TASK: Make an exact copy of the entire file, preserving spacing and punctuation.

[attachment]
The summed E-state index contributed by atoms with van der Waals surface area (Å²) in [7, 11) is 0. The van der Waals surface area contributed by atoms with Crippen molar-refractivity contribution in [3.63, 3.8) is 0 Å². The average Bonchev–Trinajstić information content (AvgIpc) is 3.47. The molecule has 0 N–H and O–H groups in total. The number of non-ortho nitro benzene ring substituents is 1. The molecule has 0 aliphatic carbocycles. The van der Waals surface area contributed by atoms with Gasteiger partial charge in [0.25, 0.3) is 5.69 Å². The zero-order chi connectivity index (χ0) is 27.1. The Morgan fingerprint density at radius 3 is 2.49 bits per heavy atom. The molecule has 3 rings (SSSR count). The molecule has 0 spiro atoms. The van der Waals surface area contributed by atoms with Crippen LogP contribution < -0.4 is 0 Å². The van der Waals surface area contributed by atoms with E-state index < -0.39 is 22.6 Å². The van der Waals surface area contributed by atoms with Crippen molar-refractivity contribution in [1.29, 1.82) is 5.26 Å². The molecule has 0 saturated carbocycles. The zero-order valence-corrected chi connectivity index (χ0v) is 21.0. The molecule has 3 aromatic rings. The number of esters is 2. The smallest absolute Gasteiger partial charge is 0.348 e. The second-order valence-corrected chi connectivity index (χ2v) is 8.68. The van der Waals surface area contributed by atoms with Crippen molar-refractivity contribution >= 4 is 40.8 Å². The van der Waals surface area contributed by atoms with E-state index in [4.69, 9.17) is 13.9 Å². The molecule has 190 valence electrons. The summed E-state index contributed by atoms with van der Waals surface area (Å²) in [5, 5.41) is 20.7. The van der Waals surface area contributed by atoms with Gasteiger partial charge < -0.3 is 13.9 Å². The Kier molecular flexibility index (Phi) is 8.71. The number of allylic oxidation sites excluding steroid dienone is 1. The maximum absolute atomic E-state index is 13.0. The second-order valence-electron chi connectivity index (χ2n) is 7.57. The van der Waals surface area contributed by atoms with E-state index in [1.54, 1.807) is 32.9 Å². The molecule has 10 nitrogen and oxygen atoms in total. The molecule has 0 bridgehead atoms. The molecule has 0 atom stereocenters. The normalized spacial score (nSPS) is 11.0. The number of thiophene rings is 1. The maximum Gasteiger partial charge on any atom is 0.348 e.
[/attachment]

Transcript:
The summed E-state index contributed by atoms with van der Waals surface area (Å²) in [7, 11) is 0. The van der Waals surface area contributed by atoms with Crippen molar-refractivity contribution in [3.63, 3.8) is 0 Å². The average Bonchev–Trinajstić information content (AvgIpc) is 3.47. The molecule has 0 N–H and O–H groups in total. The number of non-ortho nitro benzene ring substituents is 1. The molecule has 0 aliphatic carbocycles. The van der Waals surface area contributed by atoms with Gasteiger partial charge in [0.25, 0.3) is 5.69 Å². The zero-order chi connectivity index (χ0) is 27.1. The Morgan fingerprint density at radius 3 is 2.49 bits per heavy atom. The molecule has 3 rings (SSSR count). The molecule has 0 spiro atoms. The van der Waals surface area contributed by atoms with Crippen LogP contribution < -0.4 is 0 Å². The van der Waals surface area contributed by atoms with E-state index < -0.39 is 22.6 Å². The van der Waals surface area contributed by atoms with Crippen molar-refractivity contribution in [1.29, 1.82) is 5.26 Å². The molecule has 0 saturated carbocycles. The zero-order valence-corrected chi connectivity index (χ0v) is 21.0. The molecule has 3 aromatic rings. The number of esters is 2. The smallest absolute Gasteiger partial charge is 0.348 e. The second-order valence-corrected chi connectivity index (χ2v) is 8.68. The van der Waals surface area contributed by atoms with Crippen molar-refractivity contribution >= 4 is 40.8 Å². The van der Waals surface area contributed by atoms with E-state index in [4.69, 9.17) is 13.9 Å². The molecule has 190 valence electrons. The summed E-state index contributed by atoms with van der Waals surface area (Å²) in [5, 5.41) is 20.7. The van der Waals surface area contributed by atoms with Gasteiger partial charge < -0.3 is 13.9 Å². The Kier molecular flexibility index (Phi) is 8.71. The number of allylic oxidation sites excluding steroid dienone is 1. The maximum absolute atomic E-state index is 13.0. The second-order valence-electron chi connectivity index (χ2n) is 7.57. The van der Waals surface area contributed by atoms with E-state index in [1.54, 1.807) is 32.9 Å². The molecule has 10 nitrogen and oxygen atoms in total. The molecule has 0 bridgehead atoms. The molecule has 0 atom stereocenters. The normalized spacial score (nSPS) is 11.0. The number of thiophene rings is 1. The maximum Gasteiger partial charge on any atom is 0.348 e.